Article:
Some guys really dig living out of a suitcase. Maybe it's the free USA Today outside the door every morning, the sumptuous "complementary breakfast" that's been pawed over like a cheerleader after a prom or the promise of a different strip club every night where maybe you really CAN get something in the Champagne Room besides champagne. I dunno.
What I do know is that it's making the blogging thing tough; maybe Beau Dure really does, as he says, do his best work at a Starbucks, but a) I don't like burned, smugly overpriced coffee and b) I usually end up doing it in a truckstop where the ambiance is less Seattle and more Buffalo.
Although the pie is usually better.t
But since Beau is more of a sensitive, New Age leftie while I'm just out here clinging to my guns and my pickup truck, maybe we're both in the right place.
Anyway, in lieu of the well-considered, highly reasoned, insightful posts you're used to I'll just pass along a few of the things I would write about if I was interested in spending the rest of the day smelling like fried bacon and bitterness;
By now we've all seen the "Football. Futbol. Soccer" ads that SUM has produced. Hope you like them because you're going to be seeing a lot more of them.
What we've seen is just the opening salvo in a $3.5 million campaign based on "extensive" (and undoubtedly very expensive) research which showed that - hold on to your hats - "many fans of the sport in the U.S. still (haven't) embraced the league"
THE NEW CAMPAIGN, aimed at "18- to 49-year-olds who are fans of the game and 12- to 17-year-olds who play soccer." apparently differs from previous, less "extensively researched" efforts which were aimed primarily at "casual sports fans".
This certainly seems like the right approach, but if they needed a research firm to tell them that their biggest problem is not getting through to existing soccer fans in the US, then maybe SUM isn't as sharp a bunch as we've been giving them credit for.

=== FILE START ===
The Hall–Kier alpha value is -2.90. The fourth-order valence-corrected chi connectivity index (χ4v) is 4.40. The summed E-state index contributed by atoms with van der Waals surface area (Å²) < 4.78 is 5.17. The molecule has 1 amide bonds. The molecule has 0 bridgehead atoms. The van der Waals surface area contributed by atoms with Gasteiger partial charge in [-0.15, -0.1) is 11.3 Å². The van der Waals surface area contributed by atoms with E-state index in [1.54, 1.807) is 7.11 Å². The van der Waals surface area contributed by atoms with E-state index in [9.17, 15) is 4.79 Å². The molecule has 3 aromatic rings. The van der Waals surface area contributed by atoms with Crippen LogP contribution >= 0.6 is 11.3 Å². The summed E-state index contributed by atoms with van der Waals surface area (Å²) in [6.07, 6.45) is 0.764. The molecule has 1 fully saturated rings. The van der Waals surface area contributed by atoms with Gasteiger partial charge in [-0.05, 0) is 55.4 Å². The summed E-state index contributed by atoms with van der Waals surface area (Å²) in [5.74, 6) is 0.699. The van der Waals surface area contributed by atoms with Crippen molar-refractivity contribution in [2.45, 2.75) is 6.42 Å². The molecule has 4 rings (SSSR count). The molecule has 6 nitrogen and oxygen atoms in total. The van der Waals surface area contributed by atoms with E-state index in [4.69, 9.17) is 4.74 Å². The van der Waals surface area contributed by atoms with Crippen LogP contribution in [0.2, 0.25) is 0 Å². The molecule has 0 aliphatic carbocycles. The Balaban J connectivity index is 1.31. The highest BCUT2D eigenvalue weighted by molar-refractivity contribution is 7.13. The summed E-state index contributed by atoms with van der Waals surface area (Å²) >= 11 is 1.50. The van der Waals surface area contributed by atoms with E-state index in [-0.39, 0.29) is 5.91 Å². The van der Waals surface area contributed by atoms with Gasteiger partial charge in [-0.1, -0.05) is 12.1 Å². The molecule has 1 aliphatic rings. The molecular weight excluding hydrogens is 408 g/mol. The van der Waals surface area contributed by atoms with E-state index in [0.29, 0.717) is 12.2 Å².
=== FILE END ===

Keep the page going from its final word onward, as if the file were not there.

And of course, just like the cigarette companies SUM is also going after our nation's youth or, MORE SPECIFICALLY OUR NATIONS SPANISH-SPEAKING YOUTH
I myself don't get "Sorpresa!" as part of my basic cable package, so someone who does will have to keep us updated on how it's going, but essentially they're looking for some cute kid to go to important games and ask players important questions.
I hope this works out better than the whole Chivas thing.
I'm guessing it'll be a somewhat less than rowdy ceremony prior to the Chivas match this Saturday when the suddenly very leaky Good Ship Dynamo hands out the rings from the 07 Cup.
Just to avoid the funereal feel which might otherwise accompany the winless Houstonian's moods, THEY'RE FOLDING IN A CINCO DE MAYO CELEBRATION AND A FAILED AMERICA IDOL CONTESTANT to give the thing an upbeat aura that the winless Dynamo sorely are in need of.
Maybe it's just what they need down there to get onto the winning track, but I would think they'd trade the whole deal right about now for a really fast striker.
Finally, one of the more intersting stories of this young season has been WIZARDS DRAFTEE ROGER ESPINOZA who was - somewhat surprisingly - given a $70,000 GenA deal to come out of Ohio State, where he only played a year, after a couple previous seasons at a Juco in California.
Many observers were surprised at the offer, were even more surprised when he was taken in the 11th overall spot and are now really shocked at how quickly he overcame a broken foot and won a starting job in KC despite almost no preseason participation.
Maybe it's just me but after looking OK but not stellar at OSU, Curt Onalfo has seemingly simplified and clarified a role for the kid which has allowed him to do what he does best - run the sidelines like a man possessed and deliver the kind of crisply struck balls into the box that forwards lay awake at night dreaming of.
Despite not being the first guy you would have expected to be an early fvaorite for Rookie of the Year, Espinoza is proving that maybe some of these MLS types realy can judge talent after all.